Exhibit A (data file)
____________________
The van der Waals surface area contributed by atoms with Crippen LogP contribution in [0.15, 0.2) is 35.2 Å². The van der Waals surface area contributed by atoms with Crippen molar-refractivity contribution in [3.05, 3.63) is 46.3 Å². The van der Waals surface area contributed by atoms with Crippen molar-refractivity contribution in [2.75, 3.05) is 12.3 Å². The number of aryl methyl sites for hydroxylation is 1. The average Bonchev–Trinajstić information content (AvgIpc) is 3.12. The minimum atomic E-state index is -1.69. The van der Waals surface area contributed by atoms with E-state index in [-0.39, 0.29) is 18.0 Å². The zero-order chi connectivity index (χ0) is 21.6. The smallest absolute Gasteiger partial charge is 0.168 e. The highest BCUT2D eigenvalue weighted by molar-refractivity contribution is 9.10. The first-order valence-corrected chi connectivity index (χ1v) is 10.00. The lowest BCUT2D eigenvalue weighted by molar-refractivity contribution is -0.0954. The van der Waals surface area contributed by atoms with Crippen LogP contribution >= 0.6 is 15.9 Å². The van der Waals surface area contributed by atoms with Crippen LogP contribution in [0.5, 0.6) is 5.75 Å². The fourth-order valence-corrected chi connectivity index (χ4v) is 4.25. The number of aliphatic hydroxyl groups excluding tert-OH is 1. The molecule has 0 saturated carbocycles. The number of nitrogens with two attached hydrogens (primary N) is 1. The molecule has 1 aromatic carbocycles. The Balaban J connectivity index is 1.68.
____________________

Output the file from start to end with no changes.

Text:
The van der Waals surface area contributed by atoms with Crippen LogP contribution in [0.15, 0.2) is 35.2 Å². The van der Waals surface area contributed by atoms with Crippen molar-refractivity contribution in [3.05, 3.63) is 46.3 Å². The van der Waals surface area contributed by atoms with Crippen molar-refractivity contribution in [2.75, 3.05) is 12.3 Å². The number of aryl methyl sites for hydroxylation is 1. The average Bonchev–Trinajstić information content (AvgIpc) is 3.12. The minimum atomic E-state index is -1.69. The van der Waals surface area contributed by atoms with E-state index in [-0.39, 0.29) is 18.0 Å². The zero-order chi connectivity index (χ0) is 21.6. The smallest absolute Gasteiger partial charge is 0.168 e. The highest BCUT2D eigenvalue weighted by molar-refractivity contribution is 9.10. The first-order valence-corrected chi connectivity index (χ1v) is 10.00. The lowest BCUT2D eigenvalue weighted by molar-refractivity contribution is -0.0954. The van der Waals surface area contributed by atoms with Crippen LogP contribution >= 0.6 is 15.9 Å². The van der Waals surface area contributed by atoms with Crippen LogP contribution in [0.5, 0.6) is 5.75 Å². The fourth-order valence-corrected chi connectivity index (χ4v) is 4.25. The number of aliphatic hydroxyl groups excluding tert-OH is 1. The molecule has 0 saturated carbocycles. The number of nitrogens with two attached hydrogens (primary N) is 1. The molecule has 1 aromatic carbocycles. The Balaban J connectivity index is 1.68.